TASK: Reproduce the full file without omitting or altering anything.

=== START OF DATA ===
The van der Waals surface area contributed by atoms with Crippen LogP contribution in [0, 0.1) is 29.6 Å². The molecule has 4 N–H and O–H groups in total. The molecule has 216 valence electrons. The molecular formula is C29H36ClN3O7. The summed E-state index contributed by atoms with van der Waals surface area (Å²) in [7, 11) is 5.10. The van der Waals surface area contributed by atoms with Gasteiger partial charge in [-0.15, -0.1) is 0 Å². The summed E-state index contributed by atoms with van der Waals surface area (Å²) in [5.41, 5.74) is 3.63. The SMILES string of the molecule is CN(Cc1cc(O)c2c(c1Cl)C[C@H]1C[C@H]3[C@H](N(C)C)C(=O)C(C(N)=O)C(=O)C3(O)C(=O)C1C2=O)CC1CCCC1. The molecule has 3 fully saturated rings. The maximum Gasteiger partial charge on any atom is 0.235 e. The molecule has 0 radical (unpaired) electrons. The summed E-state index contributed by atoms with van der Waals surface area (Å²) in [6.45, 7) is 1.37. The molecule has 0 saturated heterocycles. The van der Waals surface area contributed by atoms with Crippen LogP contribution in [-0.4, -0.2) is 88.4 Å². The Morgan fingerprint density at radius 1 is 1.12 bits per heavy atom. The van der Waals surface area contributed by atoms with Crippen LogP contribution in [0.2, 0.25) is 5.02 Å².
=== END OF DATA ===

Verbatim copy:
The van der Waals surface area contributed by atoms with Crippen LogP contribution in [0, 0.1) is 29.6 Å². The molecule has 4 N–H and O–H groups in total. The molecule has 216 valence electrons. The molecular formula is C29H36ClN3O7. The summed E-state index contributed by atoms with van der Waals surface area (Å²) in [7, 11) is 5.10. The van der Waals surface area contributed by atoms with Gasteiger partial charge in [-0.15, -0.1) is 0 Å². The summed E-state index contributed by atoms with van der Waals surface area (Å²) in [5.41, 5.74) is 3.63. The SMILES string of the molecule is CN(Cc1cc(O)c2c(c1Cl)C[C@H]1C[C@H]3[C@H](N(C)C)C(=O)C(C(N)=O)C(=O)C3(O)C(=O)C1C2=O)CC1CCCC1. The molecule has 3 fully saturated rings. The maximum Gasteiger partial charge on any atom is 0.235 e. The molecule has 0 radical (unpaired) electrons. The summed E-state index contributed by atoms with van der Waals surface area (Å²) in [6.45, 7) is 1.37. The molecule has 0 saturated heterocycles. The van der Waals surface area contributed by atoms with Crippen LogP contribution in [-0.4, -0.2) is 88.4 Å². The Morgan fingerprint density at radius 1 is 1.12 bits per heavy atom. The van der Waals surface area contributed by atoms with Crippen LogP contribution in [0.2, 0.25) is 5.02 Å².